Toby Jungen

March 30, 2010

NoSQL Smackdown Postmortem, Part 1

Two weeks ago, I had the honor of co-leading a breakout talk at the SXSWi Big Data meetup coordinated by infochimps. I’ll leave thoughts on my session for another time. Instead, I am writing about the highlight of the event - the so titled “NoSQL Smackdown”, which consisted of a four-way debate between Jan Lehnardt of CouchDB, Wynn Netherland standing in for MongoDB, Stu Hood of Cassandra, and as a surprise guest, Werner Vogels jumping in for Amazon’s SimpleDB/Dynamo. You can find a recording of the whole thing here, courtesy of the changelog show. In the interest of readability, I’ll split this into multiple posts.

Needless to say, the debate got rather heated. Represented were two of the biggest ideologies in the somewhat controversially named NoSQL movement. For the uninitiated, NoSQL is an umbrella term to describe alternative database systems that do not conform to the traditional RDBMS structure of highly structured and possibly interconnected tables organized by columns and rows. RDBMS’s have served their purpose extremely well, but the proliferation of a more dynamic web with much higher levels of interaction and much larger date volumes means that the traditional RDBMS is no longer well-suited for every task.

Two fundamental problems RDBMS’s struggle with are scalability and impedance mismatch. The former is a rather obvious problem - as the data managed by a database grows, so do the demands on the hardware running the database system. Moore’s Law has allowed traditional, single-machine based solutions to remain passable solutions for many years. And while Moore’s Law still applies, it has not kept up with certain data demands. Certain applications can easily outstrip the computational capacity of even more exotic supercomputers. Internet companies serving hundreds of millions of users daily, such as Google or Facebook, have to manage petabytes of data being accessed and manipulated constantly. A single computer that can even only just store this data does not exist, much less a computer that can perform the necessary computations to serve thousands of requests a second. To ameliorate this dilemma, engineers have concocted database systems that can utilize a cluster of networked computers rather than a single machine. I won’t go into the nasty details for now, but needless to say, such systems have to deal with many complexities that are simply not present when running on a single machine. Machines in the cluster can and do fail, connections can be interrupted, and network latency makes most operations orders of magnitude slower than they would be on a single machine. Tremendous research has been done on such distributed systems, and they are now sufficiently mature to form the backbones of the biggest of systems in existence today.

However, in order to make these systems work, some compromises had to be made. Perhaps the most noticeable compromise is that ad-hoc joins are no longer feasible. Many applications built on top of RDBMS’s rely fundamentally on such joins being available, so to modify an application to work with a distributed database often requires a grounds-up rewrite of the entire application. Note that relationships in data sets can still be represented in such systems, but it is now incumbent on the application to manage such relationships, rather than rely on the database to compute the relationships on demand.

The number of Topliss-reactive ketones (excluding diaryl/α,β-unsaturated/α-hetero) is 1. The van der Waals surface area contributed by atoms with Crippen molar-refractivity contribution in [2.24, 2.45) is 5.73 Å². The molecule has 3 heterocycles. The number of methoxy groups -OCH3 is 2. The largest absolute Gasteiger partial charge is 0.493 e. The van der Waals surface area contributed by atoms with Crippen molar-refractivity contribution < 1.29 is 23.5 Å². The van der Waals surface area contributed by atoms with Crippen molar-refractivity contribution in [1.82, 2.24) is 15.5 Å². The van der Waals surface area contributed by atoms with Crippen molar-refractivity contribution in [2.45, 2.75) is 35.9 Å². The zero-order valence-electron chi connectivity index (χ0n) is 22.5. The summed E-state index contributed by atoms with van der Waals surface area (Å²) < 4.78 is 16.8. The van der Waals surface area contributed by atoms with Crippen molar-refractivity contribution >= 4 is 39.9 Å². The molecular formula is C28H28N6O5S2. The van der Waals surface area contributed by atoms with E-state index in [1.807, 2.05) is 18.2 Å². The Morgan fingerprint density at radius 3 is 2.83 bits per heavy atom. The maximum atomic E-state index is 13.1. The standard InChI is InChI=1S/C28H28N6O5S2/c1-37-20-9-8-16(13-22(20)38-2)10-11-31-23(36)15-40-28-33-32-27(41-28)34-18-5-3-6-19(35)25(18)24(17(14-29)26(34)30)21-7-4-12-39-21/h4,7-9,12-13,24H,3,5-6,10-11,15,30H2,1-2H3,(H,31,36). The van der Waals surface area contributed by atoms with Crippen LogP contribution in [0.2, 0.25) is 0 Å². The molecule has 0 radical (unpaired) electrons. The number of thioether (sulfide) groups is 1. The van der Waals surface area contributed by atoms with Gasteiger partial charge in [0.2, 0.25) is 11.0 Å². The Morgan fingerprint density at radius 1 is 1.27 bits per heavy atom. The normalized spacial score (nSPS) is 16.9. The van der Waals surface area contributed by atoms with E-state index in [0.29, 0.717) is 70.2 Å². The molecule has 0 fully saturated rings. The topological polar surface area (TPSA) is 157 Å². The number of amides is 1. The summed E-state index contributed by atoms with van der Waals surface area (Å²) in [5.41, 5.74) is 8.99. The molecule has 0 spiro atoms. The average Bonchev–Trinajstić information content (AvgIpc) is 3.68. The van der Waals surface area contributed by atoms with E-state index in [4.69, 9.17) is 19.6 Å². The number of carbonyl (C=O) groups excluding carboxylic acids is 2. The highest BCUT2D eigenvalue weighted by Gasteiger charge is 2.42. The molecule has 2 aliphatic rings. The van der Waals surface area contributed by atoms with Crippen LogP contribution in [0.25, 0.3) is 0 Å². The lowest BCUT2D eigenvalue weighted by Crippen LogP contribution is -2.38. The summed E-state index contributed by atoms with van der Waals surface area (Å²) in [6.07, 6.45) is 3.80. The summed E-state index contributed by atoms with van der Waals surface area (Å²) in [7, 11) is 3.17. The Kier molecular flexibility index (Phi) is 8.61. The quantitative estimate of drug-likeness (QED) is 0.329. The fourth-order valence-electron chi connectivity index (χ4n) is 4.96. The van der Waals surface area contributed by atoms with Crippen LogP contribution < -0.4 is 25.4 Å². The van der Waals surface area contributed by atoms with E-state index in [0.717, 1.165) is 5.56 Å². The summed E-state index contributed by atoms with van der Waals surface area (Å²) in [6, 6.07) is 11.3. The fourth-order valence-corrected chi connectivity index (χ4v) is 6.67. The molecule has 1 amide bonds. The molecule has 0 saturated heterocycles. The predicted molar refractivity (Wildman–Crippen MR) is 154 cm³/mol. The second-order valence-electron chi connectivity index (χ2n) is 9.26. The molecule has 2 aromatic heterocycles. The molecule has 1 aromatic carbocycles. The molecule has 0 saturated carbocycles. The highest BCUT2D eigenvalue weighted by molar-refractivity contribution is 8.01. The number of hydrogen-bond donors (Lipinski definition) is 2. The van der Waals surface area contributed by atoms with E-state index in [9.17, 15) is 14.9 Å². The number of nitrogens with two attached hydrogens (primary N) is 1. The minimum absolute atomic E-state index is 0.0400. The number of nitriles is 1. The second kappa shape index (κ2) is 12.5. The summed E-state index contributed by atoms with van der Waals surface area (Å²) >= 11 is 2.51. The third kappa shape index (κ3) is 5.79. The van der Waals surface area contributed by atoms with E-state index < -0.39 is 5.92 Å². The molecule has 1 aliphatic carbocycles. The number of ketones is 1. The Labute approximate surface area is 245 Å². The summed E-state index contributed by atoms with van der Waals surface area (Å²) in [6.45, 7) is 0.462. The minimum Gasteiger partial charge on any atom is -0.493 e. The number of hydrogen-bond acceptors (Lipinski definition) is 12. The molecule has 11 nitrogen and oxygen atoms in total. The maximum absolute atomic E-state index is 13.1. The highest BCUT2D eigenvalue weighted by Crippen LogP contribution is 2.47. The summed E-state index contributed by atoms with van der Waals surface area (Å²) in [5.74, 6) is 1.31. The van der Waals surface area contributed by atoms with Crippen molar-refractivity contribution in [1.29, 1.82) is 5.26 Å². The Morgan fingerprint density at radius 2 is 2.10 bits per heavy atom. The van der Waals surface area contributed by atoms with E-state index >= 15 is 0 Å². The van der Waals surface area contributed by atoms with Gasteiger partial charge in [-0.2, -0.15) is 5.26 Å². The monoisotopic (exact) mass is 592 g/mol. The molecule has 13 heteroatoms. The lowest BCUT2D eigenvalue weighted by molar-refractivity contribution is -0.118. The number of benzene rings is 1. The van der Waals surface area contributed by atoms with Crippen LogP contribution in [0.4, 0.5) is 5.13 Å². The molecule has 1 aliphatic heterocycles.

The other major problem with RDBMS’s, the impedance mismatch, is not quite as easily understood. Fundamentally, this refers to the logical disconnect between how data is represented in the database (tables with rows and columns) and how data is represented in the application (usually objects). In a database, relationships in the data are managed via keys or identifiers. In an application, such relationships are instead managed via references, which allow the data to be thought of as a graph. Granted, the object model is an abstraction, as under the hood, objects are represented in memory in a fashion highly reminiscent of tables with rows, columns, and keys. But the object model has proven to be a highly useful abstraction, and nearly every modern programming language has some notion of an object (yes, even functional languages - I’ll get into language issues at a later time). To solve the impedance mismatch, software engineers have developed object-relational mapping libraries, which aim to facilitate the translation of data stored in tables to application objects. These libraries are very useful and can greatly reduce the amount of code programmers need to manage, but they have their limitations. And most importantly, these libraries only make dealing with the mismatch easier - they do not eliminate the mismatch. To this end, database system developers have created systems that abandon the typical table model of data and instead represent data in ways much more natural to object-oriented programmers. Such systems are often described as object or document stores (there is a distinction there, but I’m simplifying here). Data stored in these systems can be mapped to application objects with very little extra work, resulting in much more concise and understandable application code. Furthermore, these systems are far more flexible than table-based systems, as they generally do not constrain their data to fit into a rigid schema that must be defined a priori. However, as with distributed database systems, compromises are made. Data relationships cannot be queried as easily as in an RDBMS, and the lack of a predefined schema push data validation and consistency checking to the application.

Now that the boring stuff is out of the way - stay tuned until next time! Part 2 will follow shortly!